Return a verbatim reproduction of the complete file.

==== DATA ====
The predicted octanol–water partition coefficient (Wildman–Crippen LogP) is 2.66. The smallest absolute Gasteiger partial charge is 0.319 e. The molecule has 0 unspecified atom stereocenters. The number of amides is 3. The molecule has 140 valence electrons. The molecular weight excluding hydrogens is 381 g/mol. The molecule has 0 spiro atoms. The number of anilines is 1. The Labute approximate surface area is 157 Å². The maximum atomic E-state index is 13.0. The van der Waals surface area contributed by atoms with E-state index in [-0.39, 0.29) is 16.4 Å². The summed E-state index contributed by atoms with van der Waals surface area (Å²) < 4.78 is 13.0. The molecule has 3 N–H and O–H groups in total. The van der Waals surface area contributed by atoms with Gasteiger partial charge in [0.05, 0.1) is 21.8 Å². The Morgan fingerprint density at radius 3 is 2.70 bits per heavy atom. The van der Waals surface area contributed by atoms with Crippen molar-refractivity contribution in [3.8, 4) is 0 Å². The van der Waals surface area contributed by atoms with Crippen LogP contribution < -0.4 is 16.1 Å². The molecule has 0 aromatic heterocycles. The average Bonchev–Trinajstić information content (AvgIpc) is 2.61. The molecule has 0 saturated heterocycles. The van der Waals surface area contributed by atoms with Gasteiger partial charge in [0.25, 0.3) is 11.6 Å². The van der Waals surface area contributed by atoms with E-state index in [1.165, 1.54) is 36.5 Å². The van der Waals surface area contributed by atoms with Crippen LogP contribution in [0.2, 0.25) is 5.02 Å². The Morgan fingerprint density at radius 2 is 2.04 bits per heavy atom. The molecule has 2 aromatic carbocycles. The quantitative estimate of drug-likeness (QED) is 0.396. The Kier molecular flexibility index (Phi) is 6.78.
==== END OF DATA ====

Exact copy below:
The predicted octanol–water partition coefficient (Wildman–Crippen LogP) is 2.66. The smallest absolute Gasteiger partial charge is 0.319 e. The molecule has 0 unspecified atom stereocenters. The number of amides is 3. The molecule has 140 valence electrons. The molecular weight excluding hydrogens is 381 g/mol. The molecule has 0 spiro atoms. The number of anilines is 1. The Labute approximate surface area is 157 Å². The maximum atomic E-state index is 13.0. The van der Waals surface area contributed by atoms with E-state index in [-0.39, 0.29) is 16.4 Å². The summed E-state index contributed by atoms with van der Waals surface area (Å²) < 4.78 is 13.0. The molecule has 3 N–H and O–H groups in total. The van der Waals surface area contributed by atoms with Gasteiger partial charge in [0.05, 0.1) is 21.8 Å². The Morgan fingerprint density at radius 3 is 2.70 bits per heavy atom. The van der Waals surface area contributed by atoms with Crippen molar-refractivity contribution in [3.8, 4) is 0 Å². The van der Waals surface area contributed by atoms with Crippen LogP contribution < -0.4 is 16.1 Å². The molecule has 0 aromatic heterocycles. The average Bonchev–Trinajstić information content (AvgIpc) is 2.61. The molecule has 0 saturated heterocycles. The van der Waals surface area contributed by atoms with Gasteiger partial charge in [0.25, 0.3) is 11.6 Å². The van der Waals surface area contributed by atoms with E-state index in [1.165, 1.54) is 36.5 Å². The van der Waals surface area contributed by atoms with Crippen LogP contribution in [0.2, 0.25) is 5.02 Å². The Morgan fingerprint density at radius 2 is 2.04 bits per heavy atom. The molecule has 2 aromatic carbocycles. The quantitative estimate of drug-likeness (QED) is 0.396. The Kier molecular flexibility index (Phi) is 6.78.